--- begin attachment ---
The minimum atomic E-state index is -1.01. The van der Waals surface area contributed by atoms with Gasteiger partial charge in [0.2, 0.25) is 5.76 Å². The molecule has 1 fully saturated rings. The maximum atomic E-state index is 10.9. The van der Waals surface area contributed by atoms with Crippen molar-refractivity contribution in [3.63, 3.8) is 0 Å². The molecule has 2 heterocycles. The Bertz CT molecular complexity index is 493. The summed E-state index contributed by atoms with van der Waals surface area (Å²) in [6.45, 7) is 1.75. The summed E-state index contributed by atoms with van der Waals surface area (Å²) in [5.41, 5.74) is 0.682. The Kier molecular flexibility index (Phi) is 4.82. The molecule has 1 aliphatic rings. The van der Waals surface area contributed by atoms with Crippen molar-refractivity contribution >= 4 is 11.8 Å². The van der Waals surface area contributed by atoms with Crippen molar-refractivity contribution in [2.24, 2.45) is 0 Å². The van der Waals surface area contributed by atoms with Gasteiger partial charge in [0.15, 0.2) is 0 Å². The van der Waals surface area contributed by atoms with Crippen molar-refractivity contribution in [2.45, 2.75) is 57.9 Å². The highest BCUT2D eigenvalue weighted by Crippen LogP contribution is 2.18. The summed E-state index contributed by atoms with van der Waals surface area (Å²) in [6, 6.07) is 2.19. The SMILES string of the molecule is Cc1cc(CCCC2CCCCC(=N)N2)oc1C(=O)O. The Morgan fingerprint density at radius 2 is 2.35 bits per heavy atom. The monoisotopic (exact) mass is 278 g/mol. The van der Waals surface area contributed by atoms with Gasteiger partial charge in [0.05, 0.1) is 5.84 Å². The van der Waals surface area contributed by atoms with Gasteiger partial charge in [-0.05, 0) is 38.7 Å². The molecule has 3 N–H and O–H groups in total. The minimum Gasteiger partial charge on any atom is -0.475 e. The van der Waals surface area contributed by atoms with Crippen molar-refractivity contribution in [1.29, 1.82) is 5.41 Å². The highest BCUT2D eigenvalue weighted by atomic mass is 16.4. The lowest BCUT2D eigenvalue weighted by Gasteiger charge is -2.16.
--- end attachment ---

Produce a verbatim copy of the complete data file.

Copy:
The minimum atomic E-state index is -1.01. The van der Waals surface area contributed by atoms with Gasteiger partial charge in [0.2, 0.25) is 5.76 Å². The molecule has 1 fully saturated rings. The maximum atomic E-state index is 10.9. The van der Waals surface area contributed by atoms with Crippen molar-refractivity contribution in [3.63, 3.8) is 0 Å². The molecule has 2 heterocycles. The Bertz CT molecular complexity index is 493. The summed E-state index contributed by atoms with van der Waals surface area (Å²) in [6.45, 7) is 1.75. The summed E-state index contributed by atoms with van der Waals surface area (Å²) in [5.41, 5.74) is 0.682. The Kier molecular flexibility index (Phi) is 4.82. The molecule has 1 aliphatic rings. The van der Waals surface area contributed by atoms with Crippen molar-refractivity contribution >= 4 is 11.8 Å². The van der Waals surface area contributed by atoms with Crippen molar-refractivity contribution in [2.24, 2.45) is 0 Å². The van der Waals surface area contributed by atoms with Gasteiger partial charge in [0.15, 0.2) is 0 Å². The van der Waals surface area contributed by atoms with Crippen molar-refractivity contribution in [2.45, 2.75) is 57.9 Å². The highest BCUT2D eigenvalue weighted by Crippen LogP contribution is 2.18. The summed E-state index contributed by atoms with van der Waals surface area (Å²) in [6, 6.07) is 2.19. The SMILES string of the molecule is Cc1cc(CCCC2CCCCC(=N)N2)oc1C(=O)O. The Morgan fingerprint density at radius 2 is 2.35 bits per heavy atom. The monoisotopic (exact) mass is 278 g/mol. The van der Waals surface area contributed by atoms with Gasteiger partial charge in [0.05, 0.1) is 5.84 Å². The van der Waals surface area contributed by atoms with Gasteiger partial charge in [-0.05, 0) is 38.7 Å². The molecule has 3 N–H and O–H groups in total. The minimum Gasteiger partial charge on any atom is -0.475 e. The van der Waals surface area contributed by atoms with Crippen molar-refractivity contribution in [1.29, 1.82) is 5.41 Å². The highest BCUT2D eigenvalue weighted by atomic mass is 16.4. The lowest BCUT2D eigenvalue weighted by Gasteiger charge is -2.16.